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North American Shale to Fuel Robust Global Demand, Says Gazprom Exec

U.S. shale natural gas production today is half the size of the global liquefied natural gas (LNG) business, which doesn't bode well for those with designs on imports but is a positive for proposed export facilities, the Houston-based chief of Gazprom Marketing & Trading USA (GM&T) said Monday.

John Hattenberger, president of the U.S. marketing arm of Russia's OAO Gazprom, spoke at the opening plenary of the World Energy Council's Houston Business Forum, which brought together delegates from 20 countries.

Ironically, the U.S. division was launched to market imported Russian LNG in North America, beginning at the end of 2009. Gazprom, the world's largest gas producer, holds 18% of the global gas reserves and is the 25th largest gas marketer in the United States. However, North American shale led GM&T to revamp its strategy.

"We market other people's gas," Hattenberger noted. "I must admit I didn't see shale coming." But that hasn't dimmed GM&T. Today the marketing unit is focused on the possibilities of marketing LNG exports from North America to supply "robust gas demand growth" around the world.

"The U.S. is the world's largest gas market. North America is responsible for 25% of global supply and demand," Hattenberger noted. "What happens in North America affects the globe. I think today we are in the golden age of gas. If the 20th century was all about oil, then the 21st century will be all about gas..."

Formidable unconventional gas supplies are greatly affecting world markets, he said.

"The latest view is that U.S. shale gas is producing 19 Bcf/d, which is up 60% from 2010," Hattenberger said, using some preliminary data. "U.S. shale gas is already half the size of the global LNG business." LNG supplies about 9% of the world's gas needs and U.S. shale gas comprises 5% of the world's total gas, he noted.

With an estimated 8 Bcf/d drop in LNG demand in the United States, shale gas displaced U.S. LNG import prospects, which are now expected to supply less than 3% of domestic demand. With an oversupply in North America, it makes sense to send it to markets in need and for higher prices, he said.

"We see continued growth in gas demand worldwide. Gas demand is expected to be 2.6% higher a year, maybe stronger." The global markets are there, he noted. For example, in 1980 there were six countries producing LNG and six countries importing LNG. Today there are 18 LNG producing countries and 23 importing countries.

The United States built 17 Bcf of regasification capacity over a five-year period in anticipation of LNG imports, Hattenberger noted. All of the terminals are running today at minimum rates, but obviously that wasn't the plan. The projects now on the table to export gas to higher-priced gas markets "may be the next game changer."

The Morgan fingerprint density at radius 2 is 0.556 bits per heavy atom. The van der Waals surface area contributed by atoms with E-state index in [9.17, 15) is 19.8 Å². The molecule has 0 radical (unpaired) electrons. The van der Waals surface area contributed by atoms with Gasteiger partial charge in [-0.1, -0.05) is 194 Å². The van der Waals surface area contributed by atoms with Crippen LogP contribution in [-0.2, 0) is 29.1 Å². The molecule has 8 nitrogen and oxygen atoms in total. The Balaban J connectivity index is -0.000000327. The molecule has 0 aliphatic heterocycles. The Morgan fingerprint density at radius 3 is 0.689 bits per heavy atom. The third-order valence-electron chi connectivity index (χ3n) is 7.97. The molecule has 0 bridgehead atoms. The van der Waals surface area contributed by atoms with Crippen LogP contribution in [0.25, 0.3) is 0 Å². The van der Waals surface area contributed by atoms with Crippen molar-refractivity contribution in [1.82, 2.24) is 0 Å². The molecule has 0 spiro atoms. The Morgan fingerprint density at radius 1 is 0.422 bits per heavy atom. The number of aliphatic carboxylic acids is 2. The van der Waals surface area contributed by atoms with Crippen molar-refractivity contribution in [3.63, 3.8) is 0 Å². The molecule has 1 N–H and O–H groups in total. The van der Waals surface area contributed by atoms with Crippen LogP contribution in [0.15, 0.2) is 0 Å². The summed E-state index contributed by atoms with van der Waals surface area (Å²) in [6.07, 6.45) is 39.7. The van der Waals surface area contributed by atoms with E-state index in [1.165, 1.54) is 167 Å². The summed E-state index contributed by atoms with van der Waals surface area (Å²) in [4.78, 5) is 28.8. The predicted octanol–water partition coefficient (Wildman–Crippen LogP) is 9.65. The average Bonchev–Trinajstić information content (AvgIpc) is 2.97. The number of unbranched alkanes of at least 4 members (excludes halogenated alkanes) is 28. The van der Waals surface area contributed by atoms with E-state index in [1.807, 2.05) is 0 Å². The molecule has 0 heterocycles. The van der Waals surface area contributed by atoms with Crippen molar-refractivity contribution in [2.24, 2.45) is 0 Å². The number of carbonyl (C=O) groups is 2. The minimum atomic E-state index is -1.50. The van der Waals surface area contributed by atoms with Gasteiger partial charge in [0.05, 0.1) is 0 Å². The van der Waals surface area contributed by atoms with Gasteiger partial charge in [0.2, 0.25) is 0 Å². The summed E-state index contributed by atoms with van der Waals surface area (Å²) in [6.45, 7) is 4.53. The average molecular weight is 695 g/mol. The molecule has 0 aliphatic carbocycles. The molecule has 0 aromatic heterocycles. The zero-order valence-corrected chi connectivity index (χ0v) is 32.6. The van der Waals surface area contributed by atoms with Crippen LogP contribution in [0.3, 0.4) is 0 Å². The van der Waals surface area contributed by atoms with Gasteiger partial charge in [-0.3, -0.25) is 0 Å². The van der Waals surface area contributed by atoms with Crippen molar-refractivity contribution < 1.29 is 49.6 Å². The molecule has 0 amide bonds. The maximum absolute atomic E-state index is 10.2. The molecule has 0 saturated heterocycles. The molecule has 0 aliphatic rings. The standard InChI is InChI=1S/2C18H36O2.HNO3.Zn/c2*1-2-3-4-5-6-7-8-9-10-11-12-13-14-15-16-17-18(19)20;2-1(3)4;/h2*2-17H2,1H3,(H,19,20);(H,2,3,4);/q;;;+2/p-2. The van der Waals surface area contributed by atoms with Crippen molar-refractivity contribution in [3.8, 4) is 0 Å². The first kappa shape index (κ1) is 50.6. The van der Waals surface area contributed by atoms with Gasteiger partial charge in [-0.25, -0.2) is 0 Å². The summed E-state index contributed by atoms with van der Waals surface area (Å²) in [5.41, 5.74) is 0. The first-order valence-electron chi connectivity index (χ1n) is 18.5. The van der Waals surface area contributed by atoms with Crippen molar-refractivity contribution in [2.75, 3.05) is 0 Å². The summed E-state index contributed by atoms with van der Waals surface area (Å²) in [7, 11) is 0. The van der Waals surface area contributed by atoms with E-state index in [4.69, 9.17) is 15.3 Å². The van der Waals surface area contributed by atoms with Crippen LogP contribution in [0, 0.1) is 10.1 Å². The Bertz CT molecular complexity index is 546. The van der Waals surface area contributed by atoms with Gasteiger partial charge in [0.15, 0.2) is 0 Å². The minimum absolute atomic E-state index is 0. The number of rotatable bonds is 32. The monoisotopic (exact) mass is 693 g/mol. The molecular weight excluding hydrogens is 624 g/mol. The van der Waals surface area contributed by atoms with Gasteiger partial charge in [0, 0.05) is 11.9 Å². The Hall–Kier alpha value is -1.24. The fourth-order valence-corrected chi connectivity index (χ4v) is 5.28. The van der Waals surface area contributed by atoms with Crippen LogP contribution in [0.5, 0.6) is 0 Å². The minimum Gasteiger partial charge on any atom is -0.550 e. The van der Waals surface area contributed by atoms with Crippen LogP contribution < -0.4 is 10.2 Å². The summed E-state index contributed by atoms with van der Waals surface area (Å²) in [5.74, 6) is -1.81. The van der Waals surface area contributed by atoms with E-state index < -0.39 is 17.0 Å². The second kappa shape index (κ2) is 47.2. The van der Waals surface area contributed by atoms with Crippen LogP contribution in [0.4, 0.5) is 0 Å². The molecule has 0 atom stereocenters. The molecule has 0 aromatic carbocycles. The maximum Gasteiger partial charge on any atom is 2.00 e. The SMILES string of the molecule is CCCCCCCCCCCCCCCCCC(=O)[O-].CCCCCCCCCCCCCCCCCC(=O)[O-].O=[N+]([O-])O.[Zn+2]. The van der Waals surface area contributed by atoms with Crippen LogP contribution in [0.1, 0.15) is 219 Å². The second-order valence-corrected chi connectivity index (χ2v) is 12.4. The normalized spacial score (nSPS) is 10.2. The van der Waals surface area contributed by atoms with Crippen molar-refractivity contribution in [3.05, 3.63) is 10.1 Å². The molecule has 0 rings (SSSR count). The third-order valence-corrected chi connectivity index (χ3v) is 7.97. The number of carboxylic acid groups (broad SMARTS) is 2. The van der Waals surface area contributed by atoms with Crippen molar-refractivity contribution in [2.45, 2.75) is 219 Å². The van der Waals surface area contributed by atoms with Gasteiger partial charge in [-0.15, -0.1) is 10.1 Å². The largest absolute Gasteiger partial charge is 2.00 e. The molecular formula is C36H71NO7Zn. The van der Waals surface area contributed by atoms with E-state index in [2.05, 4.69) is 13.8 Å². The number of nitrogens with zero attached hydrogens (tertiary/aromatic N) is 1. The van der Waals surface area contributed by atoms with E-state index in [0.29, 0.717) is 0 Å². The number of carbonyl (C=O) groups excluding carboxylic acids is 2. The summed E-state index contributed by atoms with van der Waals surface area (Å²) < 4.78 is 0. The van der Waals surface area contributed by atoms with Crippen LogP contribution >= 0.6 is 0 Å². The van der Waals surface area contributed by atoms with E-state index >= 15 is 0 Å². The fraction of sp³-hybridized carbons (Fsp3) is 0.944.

With an estimated $11 spread between Henry Hub gas prices and Japan's gas markets, "there's a gigantic spread for LNG prices," the GM&T executive noted. "And high-priced LNG is looking for more gas."

BG Group's agreement in late October to buy LNG for export from Cheniere Energy Partners LP's Sabine Pass Liquefaction LLC "is a watershed moment for LNG," said Hattenberger. The agreement is the first sales contract for Cheniere's Gulf Coast liquefaction project -- originally an import terminal -- and the first for LNG export from the Lower 48 states (see Shale Daily, Oct. 27).

The reservation charge to be paid to Cheniere is worth $8.2 billion over the 20-year life of the contract. Based on the current $11 spread, "BG will make $11.5 billion a year on the spread," said Hattenberger. "Unless we see a decline in shale production or lower oil prices, the gap will stay there."

Globally, "there's no set price for gas and in my opinion it will stay that way," he said. In the Far East, the global gas index is priced to oil while in the United States, it's priced at the Henry Hub and in the United Kingdom it's the National Balancing Point. "Europe is in transition...There is a dichotomy of market prices," which in turn will keep gas prices diverging worldwide.

Based on LNG export terminals opening between 2016 and 2020, North American gas exports could be as much as 6.7 Bcf/d by 2020, according to a Gazprom forecast. Gazprom is forecasting that around 5 Bcf/d of LNG will be exported by 2020, which would be about 2% of North American gas, Hattenberger said. By 2020 Gazprom's minimum scenario is forecasting gas exports to hit 2.2 Bcf/d while maximum exports could hit 6.7 Bcf/d.

Exporting 5 Bcf/d of North American gas isn't likely to have much of an impact on domestic prices, said the GM&T executive.

"Shale gas is everywhere; there are gigantic reserves wherever there is conventional gas," said Hattenberger. "But will we see the same kind of impact elsewhere as in the United States? I don't know but I think the answer is no," because of environmental concerns, political pressure and a lack of infrastructure. Domestic gas prices may rise "gradually" as hedges roll off and some rigs are laid down. However, "there's a lot of joint venture money coming to subsidize drilling. Unless there's a big change, I think gas prices won't get above $5."

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